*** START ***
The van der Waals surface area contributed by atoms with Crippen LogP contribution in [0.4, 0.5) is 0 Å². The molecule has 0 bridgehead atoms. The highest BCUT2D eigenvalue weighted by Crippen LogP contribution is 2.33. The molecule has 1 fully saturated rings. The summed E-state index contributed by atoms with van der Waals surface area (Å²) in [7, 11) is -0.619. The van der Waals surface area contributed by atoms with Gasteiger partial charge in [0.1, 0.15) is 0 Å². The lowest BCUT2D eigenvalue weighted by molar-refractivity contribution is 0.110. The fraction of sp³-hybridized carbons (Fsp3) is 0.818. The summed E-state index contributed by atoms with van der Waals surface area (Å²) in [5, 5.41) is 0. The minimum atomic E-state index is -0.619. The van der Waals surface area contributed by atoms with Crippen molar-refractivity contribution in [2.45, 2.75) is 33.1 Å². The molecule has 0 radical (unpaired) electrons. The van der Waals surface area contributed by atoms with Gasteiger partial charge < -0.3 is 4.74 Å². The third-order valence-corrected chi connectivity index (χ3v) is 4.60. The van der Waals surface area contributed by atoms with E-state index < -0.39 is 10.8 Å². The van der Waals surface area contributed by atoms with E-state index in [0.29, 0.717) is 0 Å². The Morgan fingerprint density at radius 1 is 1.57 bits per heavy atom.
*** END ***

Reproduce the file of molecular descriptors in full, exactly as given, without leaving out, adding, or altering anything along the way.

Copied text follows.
The van der Waals surface area contributed by atoms with Crippen LogP contribution in [0.4, 0.5) is 0 Å². The molecule has 0 bridgehead atoms. The highest BCUT2D eigenvalue weighted by Crippen LogP contribution is 2.33. The molecule has 1 fully saturated rings. The summed E-state index contributed by atoms with van der Waals surface area (Å²) in [7, 11) is -0.619. The van der Waals surface area contributed by atoms with Gasteiger partial charge in [0.1, 0.15) is 0 Å². The lowest BCUT2D eigenvalue weighted by molar-refractivity contribution is 0.110. The fraction of sp³-hybridized carbons (Fsp3) is 0.818. The summed E-state index contributed by atoms with van der Waals surface area (Å²) in [5, 5.41) is 0. The minimum atomic E-state index is -0.619. The van der Waals surface area contributed by atoms with Crippen molar-refractivity contribution in [2.45, 2.75) is 33.1 Å². The molecule has 0 radical (unpaired) electrons. The van der Waals surface area contributed by atoms with Gasteiger partial charge < -0.3 is 4.74 Å². The third-order valence-corrected chi connectivity index (χ3v) is 4.60. The van der Waals surface area contributed by atoms with E-state index < -0.39 is 10.8 Å². The van der Waals surface area contributed by atoms with E-state index in [0.29, 0.717) is 0 Å². The Morgan fingerprint density at radius 1 is 1.57 bits per heavy atom.